After you finish building your castle you might head over to Wal-Mart to get to furniture. However, let’s keep the focus on specialty retailers. Bed, Bath, and Beyond has some useful stuff, and a whole bunch of stuff you'd probably never need. However, it is fun to have. Humans do love their creature comforts in the home. A simple pillow won't do, it has to be some fancy stuffing clad in equally fancy textiles. Then we want our fancy spice rack with only the rarest and most exotic spices.

The fundamentals concur with my opinion that humans have a strange affinity for the needless and overly fragrant. I'm not knocking it, since I have a ton of stuff I do not need. It has $10B in revenue, positive revenue growth, positive EPS growth, and net income TTM at over $1B. I was surprised when I researched the company, because I thought it would be weaker than it is. With no debt at all, and almost a billion dollars in the bank I would say that Bed, Bath, and Beyond is a fantastic retail stock to own, though that might be jumping to conclusions.

However, with a 3-year stock return of 68% and no dividend I wonder if it is worth. I mean that is not a bad return, but with no dividend you are wholly depending upon Bed, Bath, and Beyond growing its business. In the tough retail space, I would be more comfortable getting a dividend while waiting for more reserved growth. Even a smaller dividend would be nice. With that in mind, I think it will announce a dividend soon enough. It might be worth grabbing a slightly above average position size that you can trim when there is a bump in the price when a dividend is announced. Then again it could be a problem if Bed, Bath, and Beyond generally stagnates compared other stocks. Home Depot for example rose over 100% over 3 years. Perhaps it might be prudent to pass on Bed, Bath, and Beyond. I think I'd want Home Depot over Bed, Bath, and Beyond until I know more.

The stock has been hit due to slightly weak earnings. Apparently, margins were lower and that spooked the market. Some see this only as a temporary problem, and once acquisition inefficiencies smooth out the margin will rebound and perhaps do even better. I would need to look into the what and when of acquisitions before I decide to ignite my desire to own Bed, Bath, and Beyond. I might even pop in to see how the stores are getting along.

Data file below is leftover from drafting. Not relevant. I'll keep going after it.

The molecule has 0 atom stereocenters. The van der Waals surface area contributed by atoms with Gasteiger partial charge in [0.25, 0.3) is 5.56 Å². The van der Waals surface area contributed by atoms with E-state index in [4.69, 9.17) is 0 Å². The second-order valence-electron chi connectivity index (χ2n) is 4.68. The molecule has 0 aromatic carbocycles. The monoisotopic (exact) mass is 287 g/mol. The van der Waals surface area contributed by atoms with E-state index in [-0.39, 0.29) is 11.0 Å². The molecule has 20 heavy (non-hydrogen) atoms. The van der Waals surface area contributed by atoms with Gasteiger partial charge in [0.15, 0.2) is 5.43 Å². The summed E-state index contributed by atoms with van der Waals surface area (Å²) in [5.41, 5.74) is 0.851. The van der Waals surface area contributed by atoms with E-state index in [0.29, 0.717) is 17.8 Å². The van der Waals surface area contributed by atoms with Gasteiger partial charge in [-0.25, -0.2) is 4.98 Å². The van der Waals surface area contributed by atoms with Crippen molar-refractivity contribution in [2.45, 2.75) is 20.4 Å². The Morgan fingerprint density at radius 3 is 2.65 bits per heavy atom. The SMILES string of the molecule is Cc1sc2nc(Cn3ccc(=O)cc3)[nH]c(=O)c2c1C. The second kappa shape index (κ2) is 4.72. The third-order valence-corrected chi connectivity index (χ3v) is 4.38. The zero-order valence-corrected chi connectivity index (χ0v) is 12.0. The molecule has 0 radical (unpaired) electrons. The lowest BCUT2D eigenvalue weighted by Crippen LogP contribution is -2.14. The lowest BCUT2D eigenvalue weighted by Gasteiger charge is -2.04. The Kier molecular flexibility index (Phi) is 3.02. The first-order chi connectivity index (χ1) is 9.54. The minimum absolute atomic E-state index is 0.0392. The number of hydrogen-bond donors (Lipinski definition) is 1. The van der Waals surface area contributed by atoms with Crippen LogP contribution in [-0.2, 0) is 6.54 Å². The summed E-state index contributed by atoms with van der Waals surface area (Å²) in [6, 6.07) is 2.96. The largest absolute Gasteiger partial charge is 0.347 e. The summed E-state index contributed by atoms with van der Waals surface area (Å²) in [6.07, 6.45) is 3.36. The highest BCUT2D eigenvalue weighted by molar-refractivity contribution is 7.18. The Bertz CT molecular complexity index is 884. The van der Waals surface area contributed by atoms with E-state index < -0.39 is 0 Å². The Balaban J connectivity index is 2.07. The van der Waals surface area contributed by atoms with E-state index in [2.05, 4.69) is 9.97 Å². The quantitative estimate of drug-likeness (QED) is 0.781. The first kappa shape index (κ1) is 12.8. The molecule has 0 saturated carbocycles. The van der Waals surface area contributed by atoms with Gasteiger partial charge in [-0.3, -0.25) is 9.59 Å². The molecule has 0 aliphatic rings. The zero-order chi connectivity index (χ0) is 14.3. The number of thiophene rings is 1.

Conclusion

I wanted to write about Wal-Mart and Costco here too, but I will save that for an article about Big Box retailers. This article is already lengthy. I like Home Depot in the long term, because I think the dividend will grow. The question is, will it beat the index during the economic recovery? That is a tougher call because I see Home Depot as a conservative and boring investment, but the S&P 500 has been on some serious tears and tragic slides. I thought indices were supposed to be the safe and boring investments. I still like Home Depot, and if you're going to stick money in a pillow case maybe grab a small handful for this stock. I need to know more about Bed, Bath, and Beyond and go pick up some delicious tomato sauce too.


TheArchivist has no positions in the stocks mentioned above. The Motley Fool owns shares of Bed Bath & Beyond. Motley Fool newsletter services recommend Bed Bath & Beyond and The Home Depot. Try any of our Foolish newsletter services free for 30 days. We Fools may not all hold the same opinions, but we all believe that considering a diverse range of insights makes us better investors. The Motley Fool has a disclosure policy.If you have questions about this post or the Fool’s blog network, click here for information.